Oh, wondrous steampunk Cyberfactory done right. Steampunk has lost its meaning: you get either generic fantasy -- or delightful New Weird, if you're lucky -- wearing steampunk clothing, or those damnable codebreaking pirates that dorks are now dressing like. The usual trickledown, but still a little embarrassing for everybody. Cyber Leader comes in with his domino face and discusses with his compatriots how "Cybershade 16" has made contact with the Doctor: "This man is dangerous. This man is our enemy. This man is the Doctor." Even the baddies are letting John Smith off the hook this Christmas.
Cyber Leader walks through the Cybermen toward a lovely dark woman. "Plans for the Ascension demand a successful intervention. Is everything in position?" She quirks a smile at him. (Her face is all planes and lines, beautiful and cruel. She's been in London Town her whole life, and paid the price for not giving in to that engine of blood. Too pretty for a mudlark, too smart for a wife. Her story is long and ugly, and best left between the lines. Suffice to say it started when she was young, and never really ended. Suffice to say her imagination and intellect have been warped by the status quo the Cybermen will overturn; the status quo of Victorian Christmas sing-along's, yes, but also of, and entirely supported by, mudlarks and slatterns and the madness of cities. Like any terrorist, her grievance is sound: it's her methods that are unacceptable.)
"Well, that's rather dependent on you! All I can promise is to do my best." Parameters of which, she clarifies for Cyber Leader in his own language, mean she "will operate at maximum efficiency." And in return for her aid? "You will be heralded in the new age, at the Court of the CyberKing." They all salute. The Cybermen have an allergy to gold and a deficiency of imagination that leads them here: they are in the Court of St. James and thus their lives become a court. "The CyberKing will rise," they chant; she doesn't know what she means, what sort of engine CyberKing designates; she has been trained by life and men to sexualize every utterance and moment: "Indeed. How like a man." (Once, with quirked smile is liberated, but twice is silly and three times a deeper issue.) "Now, if you'll excuse me, I have a funeral to attend."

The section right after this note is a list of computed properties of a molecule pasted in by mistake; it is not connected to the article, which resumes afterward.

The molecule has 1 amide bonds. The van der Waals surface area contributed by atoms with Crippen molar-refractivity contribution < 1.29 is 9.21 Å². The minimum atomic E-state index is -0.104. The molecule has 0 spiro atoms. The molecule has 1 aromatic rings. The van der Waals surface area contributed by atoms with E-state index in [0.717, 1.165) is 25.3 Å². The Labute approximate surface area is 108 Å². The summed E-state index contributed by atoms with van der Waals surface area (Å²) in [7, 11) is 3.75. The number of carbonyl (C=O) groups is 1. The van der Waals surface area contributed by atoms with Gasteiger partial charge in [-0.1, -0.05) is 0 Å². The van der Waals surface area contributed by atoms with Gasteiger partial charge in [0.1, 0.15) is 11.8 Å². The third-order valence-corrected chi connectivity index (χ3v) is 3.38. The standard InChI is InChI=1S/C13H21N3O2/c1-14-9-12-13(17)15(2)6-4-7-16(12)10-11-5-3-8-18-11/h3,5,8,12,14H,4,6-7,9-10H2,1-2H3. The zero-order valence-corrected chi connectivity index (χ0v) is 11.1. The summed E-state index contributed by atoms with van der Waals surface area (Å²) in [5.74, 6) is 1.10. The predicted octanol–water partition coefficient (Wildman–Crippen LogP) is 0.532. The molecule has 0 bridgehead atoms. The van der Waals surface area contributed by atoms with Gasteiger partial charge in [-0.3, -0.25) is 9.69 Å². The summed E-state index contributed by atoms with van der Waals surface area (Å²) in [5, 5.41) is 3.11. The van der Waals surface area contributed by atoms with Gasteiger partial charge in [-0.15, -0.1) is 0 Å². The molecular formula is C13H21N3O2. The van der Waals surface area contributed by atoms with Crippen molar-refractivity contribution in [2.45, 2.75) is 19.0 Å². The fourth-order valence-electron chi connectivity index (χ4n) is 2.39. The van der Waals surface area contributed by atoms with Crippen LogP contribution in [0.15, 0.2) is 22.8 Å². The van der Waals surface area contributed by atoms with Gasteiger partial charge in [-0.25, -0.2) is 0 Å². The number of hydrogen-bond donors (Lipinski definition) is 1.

It's snowy, and beautiful in another way. Black draft horses pull a black carriage to the graveyard, trailed by pallbearers in black tophats. The Doctor and Rosita watch them go from near the Reverend's house; the snow's thick and getting thicker and you can't see things fifty yards away. John Smith, for example, skulking and watching them just as they're watching the mourners. "The late Reverend Fairchild, leaving his place of residence for the last time. God rest his soul... Now, with the house empty, I shall effect an entrance at the rear while you go back to the TARDIS." They talk about how breaking into houses isn't women's work, but saving her life is women's work, and finally he yells "The Doctor's Companion does what the Doctor says!" Which makes John Smith grin, because no she fucking doesn't, and all three of them know it.